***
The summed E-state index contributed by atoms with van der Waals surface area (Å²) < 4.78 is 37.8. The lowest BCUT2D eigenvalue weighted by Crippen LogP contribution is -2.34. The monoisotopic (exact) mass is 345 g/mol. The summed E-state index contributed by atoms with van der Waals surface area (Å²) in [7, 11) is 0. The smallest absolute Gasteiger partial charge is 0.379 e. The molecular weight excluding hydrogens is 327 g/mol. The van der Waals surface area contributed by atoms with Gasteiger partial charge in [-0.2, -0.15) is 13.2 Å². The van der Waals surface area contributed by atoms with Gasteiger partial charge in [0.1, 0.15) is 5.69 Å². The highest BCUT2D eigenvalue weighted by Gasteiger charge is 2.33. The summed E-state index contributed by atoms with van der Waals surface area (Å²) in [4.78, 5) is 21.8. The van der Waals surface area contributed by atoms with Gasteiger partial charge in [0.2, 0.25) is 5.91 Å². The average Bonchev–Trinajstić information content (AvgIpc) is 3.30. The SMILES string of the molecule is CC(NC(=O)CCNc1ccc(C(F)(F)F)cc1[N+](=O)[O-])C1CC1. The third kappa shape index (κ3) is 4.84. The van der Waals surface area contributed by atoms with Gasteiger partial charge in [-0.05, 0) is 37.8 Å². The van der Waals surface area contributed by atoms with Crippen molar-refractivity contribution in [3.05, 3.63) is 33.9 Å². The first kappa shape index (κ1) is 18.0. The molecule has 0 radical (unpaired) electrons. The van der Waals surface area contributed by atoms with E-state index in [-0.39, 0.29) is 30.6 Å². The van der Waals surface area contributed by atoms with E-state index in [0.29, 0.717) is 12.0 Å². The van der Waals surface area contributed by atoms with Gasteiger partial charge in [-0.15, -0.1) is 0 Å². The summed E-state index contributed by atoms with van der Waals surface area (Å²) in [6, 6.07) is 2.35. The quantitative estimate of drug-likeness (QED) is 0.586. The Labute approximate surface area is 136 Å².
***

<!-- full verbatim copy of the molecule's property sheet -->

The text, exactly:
The summed E-state index contributed by atoms with van der Waals surface area (Å²) < 4.78 is 37.8. The lowest BCUT2D eigenvalue weighted by Crippen LogP contribution is -2.34. The monoisotopic (exact) mass is 345 g/mol. The summed E-state index contributed by atoms with van der Waals surface area (Å²) in [7, 11) is 0. The smallest absolute Gasteiger partial charge is 0.379 e. The molecular weight excluding hydrogens is 327 g/mol. The van der Waals surface area contributed by atoms with Gasteiger partial charge in [-0.2, -0.15) is 13.2 Å². The van der Waals surface area contributed by atoms with Gasteiger partial charge in [0.1, 0.15) is 5.69 Å². The highest BCUT2D eigenvalue weighted by Gasteiger charge is 2.33. The summed E-state index contributed by atoms with van der Waals surface area (Å²) in [4.78, 5) is 21.8. The van der Waals surface area contributed by atoms with Gasteiger partial charge in [0.2, 0.25) is 5.91 Å². The average Bonchev–Trinajstić information content (AvgIpc) is 3.30. The SMILES string of the molecule is CC(NC(=O)CCNc1ccc(C(F)(F)F)cc1[N+](=O)[O-])C1CC1. The third kappa shape index (κ3) is 4.84. The van der Waals surface area contributed by atoms with Gasteiger partial charge in [-0.05, 0) is 37.8 Å². The van der Waals surface area contributed by atoms with Crippen molar-refractivity contribution in [3.05, 3.63) is 33.9 Å². The first kappa shape index (κ1) is 18.0. The molecule has 0 radical (unpaired) electrons. The van der Waals surface area contributed by atoms with E-state index in [-0.39, 0.29) is 30.6 Å². The van der Waals surface area contributed by atoms with E-state index in [0.29, 0.717) is 12.0 Å². The van der Waals surface area contributed by atoms with Gasteiger partial charge in [-0.15, -0.1) is 0 Å². The summed E-state index contributed by atoms with van der Waals surface area (Å²) in [6, 6.07) is 2.35. The quantitative estimate of drug-likeness (QED) is 0.586. The Labute approximate surface area is 136 Å².